Deep as first love, and wild with all regret;
O Death in Life, the days that are no moreAlfred Tennyson, poet 1809-1892, The Princess (1847)
No hush fell within the domed ceiling of the Miami Coliseum, the crowd’s hub-bub continued. Neither interrupted nor escalated by the sight of one-time boxing superstar Jake LaMotta slumped to the canvas for the first time in his then 103-fight career. Referee Bill Regan, his once Welterweight frame thickened by twenty years of retirement, took up the count as LaMotta, 31 and fighting at a career high of 173 pounds, pawed for the bottom rope with his right hand.
Danny Nardico rushed to a corner, the adrenaline pumping through his body, the enormity of what he’d just done with a thunderous cross-cum-hook, the last of a flurry of clubbing shots, writ large before him. Whether he mouthed through his gum-shield; “stay-down” was never asked, all eyes were on LaMotta, the man who had once, if only once, beaten Sugar Ray Robinson, now desperately over-reaching for the second rope, his spatial awareness scrambled by fatigue and the weight of the shot that put him there.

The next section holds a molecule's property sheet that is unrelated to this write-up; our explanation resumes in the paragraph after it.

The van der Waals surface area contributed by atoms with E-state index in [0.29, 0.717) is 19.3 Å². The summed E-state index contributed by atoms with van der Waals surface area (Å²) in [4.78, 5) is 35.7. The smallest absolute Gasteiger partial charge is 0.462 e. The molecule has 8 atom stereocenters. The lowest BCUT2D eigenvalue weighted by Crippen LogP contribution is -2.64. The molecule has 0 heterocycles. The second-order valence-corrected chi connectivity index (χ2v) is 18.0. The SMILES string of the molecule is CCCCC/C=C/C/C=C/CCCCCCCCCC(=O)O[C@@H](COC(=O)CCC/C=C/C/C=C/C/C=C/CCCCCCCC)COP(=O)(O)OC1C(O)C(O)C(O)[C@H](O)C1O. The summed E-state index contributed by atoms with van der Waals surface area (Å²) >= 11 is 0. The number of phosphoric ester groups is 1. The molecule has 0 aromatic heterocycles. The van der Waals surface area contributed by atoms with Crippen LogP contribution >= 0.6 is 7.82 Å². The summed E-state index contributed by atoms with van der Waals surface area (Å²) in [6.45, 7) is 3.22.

Regan’s fingers splayed wide in front of the bruised fudge of his face, “FIVE, SIX!”. LaMotta’s right glove, short-cuffed and glistening like a ball of wet tar on a hot roof, found the rope. Regan whispered something unreported in LaMotta’s left ear between the metronome of his public voice; “SEVEN, EIGHT“. Nardico glanced to his corner for reassurance as his senses were assaulted. The laconic, darkened lids of trainer Bill Gore blinked back at him, no expression was offered. Gore’s experience with Willie Pep and Joe Brown, and a hundred other pugs, helping him resist the contagion of excitement that coursed through those at ringside.
Continue reading “The night the Raging Bull fell”